I haven’t gotten around to that game yet though, so who knows? I might like it :P

So that’s what “Ponkotsu Roman Daikatsugeki Bumpy Trot” translates into!

I call viral marketing!

Are there load times? Steambot Chronicles sounds very open ended, but if it has load times, then it’s not really like GTA. One of GTA’s big selling points is its seamless world. If anything, Rogue Galaxy looks to be the Japanese GTA of RPGs. I’ve read that it’s got no load times and heaps of open-endedness and Level 5 goodness. (How is it by the way?)

On a related note, while you’ve made it clear that some Japanese console RPGs are open-ended, I’ve yet to read about any that are open ended in any way beyond letting the player traverse an open world or play through portions of the game out of order. Can you name some JCRPGs that allow for the type of open-endedness found in games like Fallout, Planescape, Baldur’s Gate 2, and, hell, even Knights of the Old Republic? More than just traversing an open world and experiencing game events out of order, these games model, to varying degrees of complexity, the effects of player actions on themselves and the world around them. I think the morality systems found in the above mentioned games allow for a great deal of this, but other interrelated systems also contribute to the sense that the player is part of a living/breathing/reacting world. I’ve yet to read about or experience this depth of open-endedness in any JCRPGs (consider, for instance, the complex and impactful dialog trees of the games I’ve mentioned versus the meaningless yes/no dialog choice provided occasionally in every JCRPG I’ve ever heard of). Can you name a few that are like this, and, with any luck, might be heading over here?

I’m really looking forward to Metal Saga. It’s like a continuation of the Final Fantasy IV --> FF7 “I’m fighting a HOUSE??? Why is a HOUSE an enemy???” kind of weirdness that’s been missing in the later JRPGs. Well…except for all the Shin Megami Tensei’s. (Those games made me into an Atlus fanboy.)

For a month, my work PC’s wallpaper was one of those dog-with-bazooka from Metal Saga. Not many people at work will talk to me during that time…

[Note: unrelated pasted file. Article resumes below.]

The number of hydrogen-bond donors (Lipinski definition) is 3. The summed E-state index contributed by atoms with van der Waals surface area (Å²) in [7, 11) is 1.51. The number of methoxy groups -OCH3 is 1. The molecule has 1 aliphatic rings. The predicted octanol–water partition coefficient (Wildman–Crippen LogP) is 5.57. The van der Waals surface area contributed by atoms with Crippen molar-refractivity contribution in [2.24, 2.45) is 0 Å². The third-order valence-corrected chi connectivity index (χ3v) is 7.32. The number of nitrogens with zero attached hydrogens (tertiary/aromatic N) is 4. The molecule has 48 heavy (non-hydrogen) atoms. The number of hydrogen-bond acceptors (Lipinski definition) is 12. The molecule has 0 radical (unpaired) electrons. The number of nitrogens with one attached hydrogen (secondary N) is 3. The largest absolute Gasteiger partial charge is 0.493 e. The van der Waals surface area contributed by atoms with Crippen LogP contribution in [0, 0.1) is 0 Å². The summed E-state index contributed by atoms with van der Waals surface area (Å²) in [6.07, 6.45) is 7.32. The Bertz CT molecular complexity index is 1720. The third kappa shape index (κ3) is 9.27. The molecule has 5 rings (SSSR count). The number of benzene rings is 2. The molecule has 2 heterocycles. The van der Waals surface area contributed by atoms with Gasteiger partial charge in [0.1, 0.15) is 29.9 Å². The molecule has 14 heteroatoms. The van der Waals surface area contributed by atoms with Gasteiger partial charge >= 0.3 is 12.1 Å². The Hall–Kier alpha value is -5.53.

As for Steambot Chronicles, I will get it as well (fanboy alert!) but I wonder if I will like it. Freeform games are not really my cup of tea…I tend to get lost wondering what should I really be doing.

Sign me up for Bumpy Trot, that sounds awesome, and I dig the cel shaded steam mecha. Errr, well, assuming it’s not drug down by endless random encounters.

You need to do a thread on Earth Defence Force 2

I’m playing through this now, and even though it’s pretty rough around the edges, it’s one of the most enjoyable pure explosion-fests I’ve ever played. Kind of like Mercenaries with godzillas, giant ants, and mile long spaceships instead of Chinese people.

I’m really rather curious as to how the 360 version is going to turn out and if they’ll bring it to the states.

What? The ones I’ve singled that have made it to the US or the other ones? Either way, I’ve singled out more than games like that (and really that definition only applies to games like Legend of Mana, Kingdom Hearts: Chain of Memories and Final Fantasy Tactics Advance). The ones I’ve talked about, for instance, Romancing Saga allow you to play through the story in any way you want, not just experience events out of order. That means, ignore or participate in the events you want, choose the storylines you want to follow, have any party members you want in your party and so on and so forth.

Metal Saga’s storyline isn’t really the point, the idea is to do whatever you want in its world, with its gameplay. Its not a story-focused game. Bumpy Trot isn’t an RPG, but it does have a morality system of sorts and the open-endedness isn’t just playing things out of order.

My posts about this are scattered all over the place, so I’ve written about this topic and given examples beyond what you name many times, but for completeness’ sake, I’ll round them up here again.